Chinese Millennials Are Diving Growth Across the Luxury Watch Market

 

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Chinese millennials have been defined as a key consumer group in the world’s second-largest economy.

 

In 2017, Chinese millennials are likely to develop spending habits, while not compromising on image or quality. Young Chinese consumers demonstrate themselves to be confident, select spenders willing to spend top-dollar for entertaining and personalized retail experiences.

According to data from the Federation of the Swiss Watch Industry, the early part of 2018 saw the luxury watch market’s largest growth in almost five years, with Hong Kong and Mainland China leading the comeback. From January to June of 2018, Hong Kong and Mainland China contributed over USD$ 237.6 million in exported sales, with the U.S. purchasing USD$ 108.6 million worth of luxury watch exports. China now seems set to lead the reborn of this entire industry due to e-commerce strategies luxury watch brands have designed specifically for a young generation of affluent consumers.

The Chinese Market is changing

The boost comes after a serious drop in the Swiss watch market that followed the Chinese government’s anti-corruption measures towards government officials and diplomats for engaging in lavish gift-giving or spending, near devastating many of China’s luxury industries that had previously relied heavily on these sales. The massive anti-corruption campaign resulted in the global export value drop for the Swiss watch market.

“Thanks to the recovery in the Chinese economy and consumers trading up, demand for high-quality watches increased,” said market researchers Euromonitor International in a company statement to Jing Daily, “and exports of Swiss watches to Mainland China witnessed a rebound over the recent 2018 review period.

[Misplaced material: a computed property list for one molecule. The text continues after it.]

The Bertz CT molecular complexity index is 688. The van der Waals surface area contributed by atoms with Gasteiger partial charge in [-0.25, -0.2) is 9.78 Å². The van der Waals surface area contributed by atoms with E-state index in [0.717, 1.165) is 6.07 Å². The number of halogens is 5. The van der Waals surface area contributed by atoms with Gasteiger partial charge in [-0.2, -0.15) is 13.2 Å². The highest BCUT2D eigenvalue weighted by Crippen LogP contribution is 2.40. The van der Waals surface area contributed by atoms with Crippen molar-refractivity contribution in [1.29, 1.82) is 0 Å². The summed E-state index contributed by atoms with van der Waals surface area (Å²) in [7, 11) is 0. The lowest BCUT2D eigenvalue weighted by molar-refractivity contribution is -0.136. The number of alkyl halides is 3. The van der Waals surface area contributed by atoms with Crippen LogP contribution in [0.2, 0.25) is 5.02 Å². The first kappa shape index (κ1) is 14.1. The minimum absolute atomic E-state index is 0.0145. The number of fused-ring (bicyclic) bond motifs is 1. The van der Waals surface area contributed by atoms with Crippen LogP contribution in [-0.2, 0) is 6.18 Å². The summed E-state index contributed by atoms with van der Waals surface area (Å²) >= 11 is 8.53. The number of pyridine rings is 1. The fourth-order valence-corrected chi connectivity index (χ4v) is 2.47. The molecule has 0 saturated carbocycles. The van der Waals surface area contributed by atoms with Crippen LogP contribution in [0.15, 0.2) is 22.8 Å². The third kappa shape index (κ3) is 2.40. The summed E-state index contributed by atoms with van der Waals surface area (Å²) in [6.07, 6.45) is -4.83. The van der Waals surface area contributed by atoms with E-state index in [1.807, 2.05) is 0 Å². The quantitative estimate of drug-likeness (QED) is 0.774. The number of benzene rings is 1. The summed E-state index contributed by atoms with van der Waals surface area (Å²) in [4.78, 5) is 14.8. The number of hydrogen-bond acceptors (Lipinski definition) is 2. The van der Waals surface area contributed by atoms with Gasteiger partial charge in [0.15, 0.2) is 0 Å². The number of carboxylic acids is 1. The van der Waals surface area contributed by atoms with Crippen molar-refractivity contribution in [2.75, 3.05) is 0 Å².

Branding strategy in China: a Must for a luxury Watch Brand 

Naming is of high importance for a brand entering the Chinese market. Whether it is the branding strategy or the products’ name, it does make a difference in the brand’s image for the local audience.

Famous watch brand Hublot was known in China as Heng Bao, but a few years ago, chose ‘宇舶’ (Yu Bo) as their official transcribed name. However, many people still use the previous name to search for the brand. Probably, because of the translation that made more sense and was somehow more elegant, or just because the previous name was already deeply imprinted into the consumers’ mind.

Monsters are coming

On the contrary, when naming is well-done, it can have a real impact on sales. Omega’s bestselling luxury watch in China is named the De Ville model. Its Chinese translation is (Die Fei) which means flying butterfly, an elegant and easy-to-remember name. This might just explain its enormous success in China, as shown in the graph below:

 

The most loved De Ville, Rolex’s Oyster Perpetual Submariner green-dial version was named a “green water monster” (绿水鬼 Lu Shui Gui) on the Chinese luxury watch market, while the black dial version was called “black water monster” (黑水鬼 Hei Shui Gui).

 

 

 

The Power of the Chinese Influencer

Last month luxury watchmaker Audemars Piguet announced that Lu Han, a famous Chinese singer, would become the brand’s first-ever Chinese ambassador. The star has an incredible 50 million followers on Weibo – a number boosted by his massive fan base of loyal millennial consumers. It seems to be the very right strategy on how to make the most of the growing Chinese market.